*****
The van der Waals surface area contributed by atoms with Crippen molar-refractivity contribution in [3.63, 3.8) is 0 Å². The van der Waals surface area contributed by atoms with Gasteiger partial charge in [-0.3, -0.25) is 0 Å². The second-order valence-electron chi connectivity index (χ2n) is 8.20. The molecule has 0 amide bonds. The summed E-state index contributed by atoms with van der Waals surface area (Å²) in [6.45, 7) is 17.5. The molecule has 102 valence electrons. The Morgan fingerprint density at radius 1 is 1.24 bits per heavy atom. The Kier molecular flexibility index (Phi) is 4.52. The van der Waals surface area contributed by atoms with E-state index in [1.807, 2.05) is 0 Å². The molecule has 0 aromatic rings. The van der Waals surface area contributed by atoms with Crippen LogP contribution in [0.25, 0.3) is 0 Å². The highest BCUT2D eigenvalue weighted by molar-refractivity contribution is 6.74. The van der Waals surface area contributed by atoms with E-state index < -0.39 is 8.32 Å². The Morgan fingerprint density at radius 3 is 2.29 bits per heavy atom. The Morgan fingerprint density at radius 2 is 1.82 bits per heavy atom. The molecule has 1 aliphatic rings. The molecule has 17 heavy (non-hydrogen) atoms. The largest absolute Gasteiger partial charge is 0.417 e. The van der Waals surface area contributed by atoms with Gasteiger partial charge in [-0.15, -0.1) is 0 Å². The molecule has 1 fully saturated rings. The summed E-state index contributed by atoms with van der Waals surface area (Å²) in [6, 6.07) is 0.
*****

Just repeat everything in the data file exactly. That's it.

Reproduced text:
The van der Waals surface area contributed by atoms with Crippen molar-refractivity contribution in [3.63, 3.8) is 0 Å². The van der Waals surface area contributed by atoms with Gasteiger partial charge in [-0.3, -0.25) is 0 Å². The second-order valence-electron chi connectivity index (χ2n) is 8.20. The molecule has 0 amide bonds. The summed E-state index contributed by atoms with van der Waals surface area (Å²) in [6.45, 7) is 17.5. The molecule has 102 valence electrons. The Morgan fingerprint density at radius 1 is 1.24 bits per heavy atom. The Kier molecular flexibility index (Phi) is 4.52. The van der Waals surface area contributed by atoms with E-state index in [1.807, 2.05) is 0 Å². The molecule has 0 aromatic rings. The van der Waals surface area contributed by atoms with Crippen LogP contribution in [0.25, 0.3) is 0 Å². The highest BCUT2D eigenvalue weighted by molar-refractivity contribution is 6.74. The van der Waals surface area contributed by atoms with E-state index < -0.39 is 8.32 Å². The Morgan fingerprint density at radius 3 is 2.29 bits per heavy atom. The Morgan fingerprint density at radius 2 is 1.82 bits per heavy atom. The molecule has 1 aliphatic rings. The molecule has 17 heavy (non-hydrogen) atoms. The largest absolute Gasteiger partial charge is 0.417 e. The van der Waals surface area contributed by atoms with Gasteiger partial charge in [-0.15, -0.1) is 0 Å². The molecule has 1 fully saturated rings. The summed E-state index contributed by atoms with van der Waals surface area (Å²) in [6, 6.07) is 0.